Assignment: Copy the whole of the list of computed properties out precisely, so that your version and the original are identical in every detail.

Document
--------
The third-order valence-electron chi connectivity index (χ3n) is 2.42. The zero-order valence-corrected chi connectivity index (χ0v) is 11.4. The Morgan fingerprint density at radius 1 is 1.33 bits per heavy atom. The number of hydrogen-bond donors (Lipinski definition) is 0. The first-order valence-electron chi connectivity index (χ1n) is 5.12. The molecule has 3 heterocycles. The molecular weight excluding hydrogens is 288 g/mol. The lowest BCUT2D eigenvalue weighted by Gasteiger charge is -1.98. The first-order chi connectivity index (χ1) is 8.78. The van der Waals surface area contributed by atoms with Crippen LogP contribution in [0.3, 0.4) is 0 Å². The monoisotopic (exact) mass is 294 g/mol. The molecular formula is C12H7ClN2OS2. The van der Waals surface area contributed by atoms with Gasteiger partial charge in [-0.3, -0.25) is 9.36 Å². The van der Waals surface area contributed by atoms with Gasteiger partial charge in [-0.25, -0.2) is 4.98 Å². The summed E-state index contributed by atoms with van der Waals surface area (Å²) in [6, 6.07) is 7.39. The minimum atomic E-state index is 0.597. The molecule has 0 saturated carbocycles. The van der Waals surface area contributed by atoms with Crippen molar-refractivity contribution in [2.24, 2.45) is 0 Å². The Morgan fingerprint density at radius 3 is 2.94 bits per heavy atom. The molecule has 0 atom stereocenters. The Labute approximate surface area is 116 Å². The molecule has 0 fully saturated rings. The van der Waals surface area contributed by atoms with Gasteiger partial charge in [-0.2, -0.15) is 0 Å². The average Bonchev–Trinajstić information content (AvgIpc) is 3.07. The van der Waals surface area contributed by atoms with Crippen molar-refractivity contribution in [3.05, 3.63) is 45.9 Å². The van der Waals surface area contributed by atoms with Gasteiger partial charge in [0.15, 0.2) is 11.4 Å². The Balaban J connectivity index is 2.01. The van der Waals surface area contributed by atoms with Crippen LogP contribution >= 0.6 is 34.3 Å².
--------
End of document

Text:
The third-order valence-electron chi connectivity index (χ3n) is 2.42. The zero-order valence-corrected chi connectivity index (χ0v) is 11.4. The Morgan fingerprint density at radius 1 is 1.33 bits per heavy atom. The number of hydrogen-bond donors (Lipinski definition) is 0. The first-order valence-electron chi connectivity index (χ1n) is 5.12. The molecule has 3 heterocycles. The molecular weight excluding hydrogens is 288 g/mol. The lowest BCUT2D eigenvalue weighted by Gasteiger charge is -1.98. The first-order chi connectivity index (χ1) is 8.78. The van der Waals surface area contributed by atoms with Crippen LogP contribution in [0.3, 0.4) is 0 Å². The monoisotopic (exact) mass is 294 g/mol. The molecular formula is C12H7ClN2OS2. The van der Waals surface area contributed by atoms with Gasteiger partial charge in [-0.3, -0.25) is 9.36 Å². The van der Waals surface area contributed by atoms with Gasteiger partial charge in [-0.25, -0.2) is 4.98 Å². The summed E-state index contributed by atoms with van der Waals surface area (Å²) in [6, 6.07) is 7.39. The minimum atomic E-state index is 0.597. The molecule has 0 saturated carbocycles. The van der Waals surface area contributed by atoms with Crippen molar-refractivity contribution in [2.24, 2.45) is 0 Å². The Morgan fingerprint density at radius 3 is 2.94 bits per heavy atom. The molecule has 0 atom stereocenters. The Labute approximate surface area is 116 Å². The molecule has 0 fully saturated rings. The van der Waals surface area contributed by atoms with Gasteiger partial charge in [-0.2, -0.15) is 0 Å². The average Bonchev–Trinajstić information content (AvgIpc) is 3.07. The van der Waals surface area contributed by atoms with Crippen molar-refractivity contribution in [3.05, 3.63) is 45.9 Å². The van der Waals surface area contributed by atoms with Gasteiger partial charge in [0.15, 0.2) is 11.4 Å². The Balaban J connectivity index is 2.01. The van der Waals surface area contributed by atoms with Crippen LogP contribution >= 0.6 is 34.3 Å².